Greenpeace International, an independent campaigning organization that acts to change attitudes and behavior and protect and converse the environment, has given continued criticism to Apple (News - Alert) over its clean energy policies, which Greenpeace considers “mostly talk and not enough walk.” Greenpeace is criticizing Apple for its lack of energy transparency in its data centers, the huge severs farms that power its iCloud and other online services like iTunes.
Apple announced its intentions in May but the peace-promoting organization says Apple hasn’t provided enough details about how it’s going to reach its goals.
“Apple got a lot of kudos and positive attention for its clean energy commitments in May but it now must explain to its customers how it plans to fully eliminate its dirty energy sources and should extend that policy to new data centers as its iCloud expands,” said Gary Cook, Greenpeace senior IT analyst.
Apple disagrees, saying it’s working to deliver on the promises it made in May to make all of its data centers coal free and run them using renewable energy sources — and that it has been transparent about what it’s up to.
Greenpeace’s Apple Clean Energy (News - Alert) Road Map report follows its “How Clean is Your Cloud?” report, which monitored data centers including Facebook and Google. Apple’s clean energy score improved from 15 percent use to 22.6 percent, and grades in its “Renewables and Advocacy” and “Energy Efficiency and Greenhouse Gas Mitigation” scores improved from Ds to Cs.
However, Apple received a D for its “Energy Transparency” and a D in the “Infrastructure Siting” category.
Apple did decrease the amount of coal and nuclear energy it consumed. In its April report Apple was using 55.1 percent coal and 27.8 percent nuclear, which is now down to 33.5 percent coal and 11.6 percent nuclear.
The estimates are based on power demand for evaluated facilities following the latest 2012 eGrid state level generation mix reported by the US Environmental Protection Authority (EPA).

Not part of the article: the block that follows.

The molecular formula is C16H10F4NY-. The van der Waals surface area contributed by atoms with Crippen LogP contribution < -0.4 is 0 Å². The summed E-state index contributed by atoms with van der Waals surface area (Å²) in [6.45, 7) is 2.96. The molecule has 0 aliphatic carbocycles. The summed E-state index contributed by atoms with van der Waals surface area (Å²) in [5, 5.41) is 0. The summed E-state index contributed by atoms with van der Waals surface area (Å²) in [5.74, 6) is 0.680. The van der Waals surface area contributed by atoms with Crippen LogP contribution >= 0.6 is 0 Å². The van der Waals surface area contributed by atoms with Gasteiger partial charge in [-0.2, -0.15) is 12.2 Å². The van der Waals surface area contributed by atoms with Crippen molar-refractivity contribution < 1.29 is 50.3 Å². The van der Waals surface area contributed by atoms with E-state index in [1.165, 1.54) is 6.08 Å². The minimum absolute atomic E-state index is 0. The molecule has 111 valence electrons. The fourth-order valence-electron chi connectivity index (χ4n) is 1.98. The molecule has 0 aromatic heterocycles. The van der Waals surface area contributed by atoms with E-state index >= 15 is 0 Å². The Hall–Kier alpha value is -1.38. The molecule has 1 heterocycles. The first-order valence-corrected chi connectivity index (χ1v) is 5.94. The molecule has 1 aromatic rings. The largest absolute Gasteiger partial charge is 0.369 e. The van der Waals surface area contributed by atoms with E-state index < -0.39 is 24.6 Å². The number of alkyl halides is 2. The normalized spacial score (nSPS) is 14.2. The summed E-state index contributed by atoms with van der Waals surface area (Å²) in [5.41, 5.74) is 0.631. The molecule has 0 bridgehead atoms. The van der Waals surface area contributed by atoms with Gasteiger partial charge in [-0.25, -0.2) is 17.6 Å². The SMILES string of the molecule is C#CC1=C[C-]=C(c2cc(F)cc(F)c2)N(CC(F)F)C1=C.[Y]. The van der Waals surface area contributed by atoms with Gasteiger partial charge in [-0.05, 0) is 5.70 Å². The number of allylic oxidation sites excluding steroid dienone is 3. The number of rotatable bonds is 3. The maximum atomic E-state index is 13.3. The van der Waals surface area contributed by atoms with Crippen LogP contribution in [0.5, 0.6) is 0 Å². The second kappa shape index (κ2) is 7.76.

“We’re committed to building the world’s most environmentally responsible data centers and are leading the industry in the use of renewable energy, including the nation’s largest private solar arrays and non-utility fuel cell installation,” Kristin Huguet, an Apple spokewoman, said. “As we’ve said before, our North Carolina and California data centers will be coal-free as of February 2013 and our newest data centers in Oregon and Nevada will be designed to meet that standard from Day One.”
Apple announced in February this year that it will be building the largest end-user solar array and carrying out the largest non-utility fuel cell installation in the U.S. for its North Carolina data center. Once complete, Apple said the 100-acre, 20MW facility will supply 42 million kWh or clean, renewable energy a year. It said a 5MW biogas fuel cell installation will also come online later this year providing more than 40m kW of power with a 24x7 baseload.
Greepeace said Apple’s huge buying power could also be used to encourage Duke Energy (News - Alert) – the only utility in the North Carolina area – to be more focused on renewable generation itself.
The company says its operation centers in Austin, Texas, Sacramento, California, and Cork, Ireland, and its facilities in Munich, Germany, rely 100 percent on renewable energy it has purchased. At its Cupertino, California-based headquarters, Apple says it uses 50 percent renewable energy, some of which is supplied by onsite fuel cells. “We want to ensure that our efforts to use renewable energy are transparent and that everyone can follow our progress.”
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Edited by Allison Boccamazzo